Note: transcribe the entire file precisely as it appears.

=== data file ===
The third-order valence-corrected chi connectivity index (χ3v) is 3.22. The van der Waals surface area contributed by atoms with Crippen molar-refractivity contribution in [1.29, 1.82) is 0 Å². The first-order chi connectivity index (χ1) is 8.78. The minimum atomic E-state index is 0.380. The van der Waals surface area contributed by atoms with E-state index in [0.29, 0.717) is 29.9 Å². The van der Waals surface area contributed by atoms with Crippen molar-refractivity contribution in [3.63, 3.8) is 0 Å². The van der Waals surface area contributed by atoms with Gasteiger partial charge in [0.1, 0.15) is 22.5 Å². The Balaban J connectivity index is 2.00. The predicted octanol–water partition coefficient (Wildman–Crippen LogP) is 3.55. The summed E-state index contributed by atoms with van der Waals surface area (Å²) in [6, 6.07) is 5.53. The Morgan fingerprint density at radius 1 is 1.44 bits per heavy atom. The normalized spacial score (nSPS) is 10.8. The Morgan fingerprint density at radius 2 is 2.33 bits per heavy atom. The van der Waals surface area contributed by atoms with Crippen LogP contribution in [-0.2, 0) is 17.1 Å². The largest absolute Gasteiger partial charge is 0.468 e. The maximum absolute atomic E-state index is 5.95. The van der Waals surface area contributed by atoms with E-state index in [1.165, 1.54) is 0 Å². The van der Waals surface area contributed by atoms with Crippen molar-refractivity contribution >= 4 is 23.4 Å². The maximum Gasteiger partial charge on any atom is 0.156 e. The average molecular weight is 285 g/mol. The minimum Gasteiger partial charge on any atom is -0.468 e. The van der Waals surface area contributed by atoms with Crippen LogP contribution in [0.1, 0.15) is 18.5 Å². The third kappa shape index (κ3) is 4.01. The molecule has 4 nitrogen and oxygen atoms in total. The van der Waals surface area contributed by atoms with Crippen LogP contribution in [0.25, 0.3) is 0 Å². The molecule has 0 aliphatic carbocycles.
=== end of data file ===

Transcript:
The third-order valence-corrected chi connectivity index (χ3v) is 3.22. The van der Waals surface area contributed by atoms with Crippen molar-refractivity contribution in [1.29, 1.82) is 0 Å². The first-order chi connectivity index (χ1) is 8.78. The minimum atomic E-state index is 0.380. The van der Waals surface area contributed by atoms with E-state index in [0.29, 0.717) is 29.9 Å². The van der Waals surface area contributed by atoms with Crippen molar-refractivity contribution in [3.63, 3.8) is 0 Å². The van der Waals surface area contributed by atoms with Gasteiger partial charge in [0.1, 0.15) is 22.5 Å². The Balaban J connectivity index is 2.00. The predicted octanol–water partition coefficient (Wildman–Crippen LogP) is 3.55. The summed E-state index contributed by atoms with van der Waals surface area (Å²) in [6, 6.07) is 5.53. The Morgan fingerprint density at radius 1 is 1.44 bits per heavy atom. The normalized spacial score (nSPS) is 10.8. The Morgan fingerprint density at radius 2 is 2.33 bits per heavy atom. The van der Waals surface area contributed by atoms with Crippen LogP contribution in [-0.2, 0) is 17.1 Å². The largest absolute Gasteiger partial charge is 0.468 e. The maximum absolute atomic E-state index is 5.95. The van der Waals surface area contributed by atoms with E-state index in [1.165, 1.54) is 0 Å². The van der Waals surface area contributed by atoms with Crippen molar-refractivity contribution >= 4 is 23.4 Å². The maximum Gasteiger partial charge on any atom is 0.156 e. The average molecular weight is 285 g/mol. The minimum Gasteiger partial charge on any atom is -0.468 e. The van der Waals surface area contributed by atoms with Crippen LogP contribution in [0.1, 0.15) is 18.5 Å². The third kappa shape index (κ3) is 4.01. The molecule has 4 nitrogen and oxygen atoms in total. The van der Waals surface area contributed by atoms with Crippen LogP contribution in [0.25, 0.3) is 0 Å². The molecule has 0 aliphatic carbocycles.